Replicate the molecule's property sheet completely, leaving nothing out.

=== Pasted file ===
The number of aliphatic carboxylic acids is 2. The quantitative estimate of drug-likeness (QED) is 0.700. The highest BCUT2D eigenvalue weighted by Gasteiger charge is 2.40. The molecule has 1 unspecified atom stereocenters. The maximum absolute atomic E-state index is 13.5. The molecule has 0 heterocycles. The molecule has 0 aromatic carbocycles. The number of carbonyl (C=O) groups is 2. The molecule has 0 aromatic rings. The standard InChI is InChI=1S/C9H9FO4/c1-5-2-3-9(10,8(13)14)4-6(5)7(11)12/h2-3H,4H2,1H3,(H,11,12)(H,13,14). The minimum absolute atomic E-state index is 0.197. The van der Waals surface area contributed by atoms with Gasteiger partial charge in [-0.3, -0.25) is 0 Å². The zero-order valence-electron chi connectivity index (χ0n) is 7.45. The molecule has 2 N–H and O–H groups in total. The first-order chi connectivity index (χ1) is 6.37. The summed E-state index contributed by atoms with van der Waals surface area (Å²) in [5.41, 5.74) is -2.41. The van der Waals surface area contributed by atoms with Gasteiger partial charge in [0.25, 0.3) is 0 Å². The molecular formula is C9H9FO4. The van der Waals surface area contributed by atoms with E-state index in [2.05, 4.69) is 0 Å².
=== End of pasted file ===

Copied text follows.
The number of aliphatic carboxylic acids is 2. The quantitative estimate of drug-likeness (QED) is 0.700. The highest BCUT2D eigenvalue weighted by Gasteiger charge is 2.40. The molecule has 1 unspecified atom stereocenters. The maximum absolute atomic E-state index is 13.5. The molecule has 0 heterocycles. The molecule has 0 aromatic carbocycles. The number of carbonyl (C=O) groups is 2. The molecule has 0 aromatic rings. The standard InChI is InChI=1S/C9H9FO4/c1-5-2-3-9(10,8(13)14)4-6(5)7(11)12/h2-3H,4H2,1H3,(H,11,12)(H,13,14). The minimum absolute atomic E-state index is 0.197. The van der Waals surface area contributed by atoms with Gasteiger partial charge in [-0.3, -0.25) is 0 Å². The zero-order valence-electron chi connectivity index (χ0n) is 7.45. The molecule has 2 N–H and O–H groups in total. The first-order chi connectivity index (χ1) is 6.37. The summed E-state index contributed by atoms with van der Waals surface area (Å²) in [5.41, 5.74) is -2.41. The van der Waals surface area contributed by atoms with Gasteiger partial charge in [0.25, 0.3) is 0 Å². The molecular formula is C9H9FO4. The van der Waals surface area contributed by atoms with E-state index in [2.05, 4.69) is 0 Å².